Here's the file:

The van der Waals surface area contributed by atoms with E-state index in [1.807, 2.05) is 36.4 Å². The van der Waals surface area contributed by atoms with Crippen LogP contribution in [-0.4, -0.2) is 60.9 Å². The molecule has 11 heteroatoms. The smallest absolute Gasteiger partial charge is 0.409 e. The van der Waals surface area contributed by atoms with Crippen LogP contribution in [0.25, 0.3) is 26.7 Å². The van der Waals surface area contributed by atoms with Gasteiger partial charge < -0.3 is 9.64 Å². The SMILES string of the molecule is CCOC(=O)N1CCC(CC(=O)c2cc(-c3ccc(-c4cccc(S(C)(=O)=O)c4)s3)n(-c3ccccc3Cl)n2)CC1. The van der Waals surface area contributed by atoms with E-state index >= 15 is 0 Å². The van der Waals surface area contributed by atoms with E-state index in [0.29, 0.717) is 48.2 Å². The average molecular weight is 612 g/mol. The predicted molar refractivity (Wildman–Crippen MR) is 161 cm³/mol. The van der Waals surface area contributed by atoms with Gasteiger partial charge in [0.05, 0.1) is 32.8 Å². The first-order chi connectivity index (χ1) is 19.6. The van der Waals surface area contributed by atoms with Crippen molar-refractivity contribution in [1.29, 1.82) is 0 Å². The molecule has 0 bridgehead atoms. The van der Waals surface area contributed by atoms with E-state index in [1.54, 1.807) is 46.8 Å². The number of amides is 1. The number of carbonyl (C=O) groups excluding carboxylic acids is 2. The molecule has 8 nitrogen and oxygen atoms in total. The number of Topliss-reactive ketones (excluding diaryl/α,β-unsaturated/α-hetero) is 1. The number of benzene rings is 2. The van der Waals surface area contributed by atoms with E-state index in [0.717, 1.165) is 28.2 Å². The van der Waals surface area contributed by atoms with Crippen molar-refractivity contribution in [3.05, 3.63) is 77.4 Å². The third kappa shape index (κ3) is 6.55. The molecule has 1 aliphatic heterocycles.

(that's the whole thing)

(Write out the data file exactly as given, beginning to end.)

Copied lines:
The van der Waals surface area contributed by atoms with E-state index in [1.807, 2.05) is 36.4 Å². The van der Waals surface area contributed by atoms with Crippen LogP contribution in [-0.4, -0.2) is 60.9 Å². The molecule has 11 heteroatoms. The smallest absolute Gasteiger partial charge is 0.409 e. The van der Waals surface area contributed by atoms with Crippen LogP contribution in [0.25, 0.3) is 26.7 Å². The van der Waals surface area contributed by atoms with Gasteiger partial charge < -0.3 is 9.64 Å². The SMILES string of the molecule is CCOC(=O)N1CCC(CC(=O)c2cc(-c3ccc(-c4cccc(S(C)(=O)=O)c4)s3)n(-c3ccccc3Cl)n2)CC1. The van der Waals surface area contributed by atoms with E-state index >= 15 is 0 Å². The van der Waals surface area contributed by atoms with E-state index in [0.29, 0.717) is 48.2 Å². The average molecular weight is 612 g/mol. The predicted molar refractivity (Wildman–Crippen MR) is 161 cm³/mol. The van der Waals surface area contributed by atoms with Gasteiger partial charge in [0.05, 0.1) is 32.8 Å². The first-order chi connectivity index (χ1) is 19.6. The van der Waals surface area contributed by atoms with Crippen molar-refractivity contribution in [1.29, 1.82) is 0 Å². The molecule has 0 bridgehead atoms. The van der Waals surface area contributed by atoms with E-state index in [1.54, 1.807) is 46.8 Å². The number of amides is 1. The number of carbonyl (C=O) groups excluding carboxylic acids is 2. The molecule has 8 nitrogen and oxygen atoms in total. The number of Topliss-reactive ketones (excluding diaryl/α,β-unsaturated/α-hetero) is 1. The number of benzene rings is 2. The van der Waals surface area contributed by atoms with E-state index in [0.717, 1.165) is 28.2 Å². The van der Waals surface area contributed by atoms with Crippen molar-refractivity contribution in [3.05, 3.63) is 77.4 Å². The third kappa shape index (κ3) is 6.55. The molecule has 1 aliphatic heterocycles.